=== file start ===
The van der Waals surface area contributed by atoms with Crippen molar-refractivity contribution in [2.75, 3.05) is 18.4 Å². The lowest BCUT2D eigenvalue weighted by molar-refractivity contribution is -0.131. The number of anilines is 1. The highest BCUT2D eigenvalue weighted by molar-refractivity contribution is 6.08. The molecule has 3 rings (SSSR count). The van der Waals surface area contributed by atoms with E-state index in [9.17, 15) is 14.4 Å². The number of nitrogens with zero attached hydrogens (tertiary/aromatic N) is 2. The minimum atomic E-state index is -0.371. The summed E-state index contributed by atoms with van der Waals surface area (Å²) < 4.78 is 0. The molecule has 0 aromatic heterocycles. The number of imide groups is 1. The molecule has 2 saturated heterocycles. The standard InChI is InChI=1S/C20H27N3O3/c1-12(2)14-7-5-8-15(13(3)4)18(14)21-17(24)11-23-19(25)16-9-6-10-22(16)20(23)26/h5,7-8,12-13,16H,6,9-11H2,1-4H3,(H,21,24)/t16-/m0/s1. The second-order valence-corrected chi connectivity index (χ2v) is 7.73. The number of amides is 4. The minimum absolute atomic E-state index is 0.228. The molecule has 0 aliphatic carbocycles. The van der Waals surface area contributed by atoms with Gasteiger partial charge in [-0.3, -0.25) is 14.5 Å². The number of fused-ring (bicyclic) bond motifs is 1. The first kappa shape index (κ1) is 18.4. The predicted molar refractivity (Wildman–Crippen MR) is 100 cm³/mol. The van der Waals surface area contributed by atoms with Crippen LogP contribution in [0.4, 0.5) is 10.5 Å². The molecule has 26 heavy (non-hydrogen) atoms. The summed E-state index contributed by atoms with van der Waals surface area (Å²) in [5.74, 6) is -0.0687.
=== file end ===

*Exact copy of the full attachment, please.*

The van der Waals surface area contributed by atoms with Crippen molar-refractivity contribution in [2.75, 3.05) is 18.4 Å². The lowest BCUT2D eigenvalue weighted by molar-refractivity contribution is -0.131. The number of anilines is 1. The highest BCUT2D eigenvalue weighted by molar-refractivity contribution is 6.08. The molecule has 3 rings (SSSR count). The van der Waals surface area contributed by atoms with E-state index in [9.17, 15) is 14.4 Å². The number of nitrogens with zero attached hydrogens (tertiary/aromatic N) is 2. The minimum atomic E-state index is -0.371. The summed E-state index contributed by atoms with van der Waals surface area (Å²) < 4.78 is 0. The molecule has 0 aromatic heterocycles. The number of imide groups is 1. The molecule has 2 saturated heterocycles. The standard InChI is InChI=1S/C20H27N3O3/c1-12(2)14-7-5-8-15(13(3)4)18(14)21-17(24)11-23-19(25)16-9-6-10-22(16)20(23)26/h5,7-8,12-13,16H,6,9-11H2,1-4H3,(H,21,24)/t16-/m0/s1. The second-order valence-corrected chi connectivity index (χ2v) is 7.73. The number of amides is 4. The minimum absolute atomic E-state index is 0.228. The molecule has 0 aliphatic carbocycles. The van der Waals surface area contributed by atoms with Gasteiger partial charge in [-0.3, -0.25) is 14.5 Å². The number of fused-ring (bicyclic) bond motifs is 1. The first kappa shape index (κ1) is 18.4. The predicted molar refractivity (Wildman–Crippen MR) is 100 cm³/mol. The van der Waals surface area contributed by atoms with Crippen LogP contribution in [0.4, 0.5) is 10.5 Å². The molecule has 26 heavy (non-hydrogen) atoms. The summed E-state index contributed by atoms with van der Waals surface area (Å²) in [5.74, 6) is -0.0687.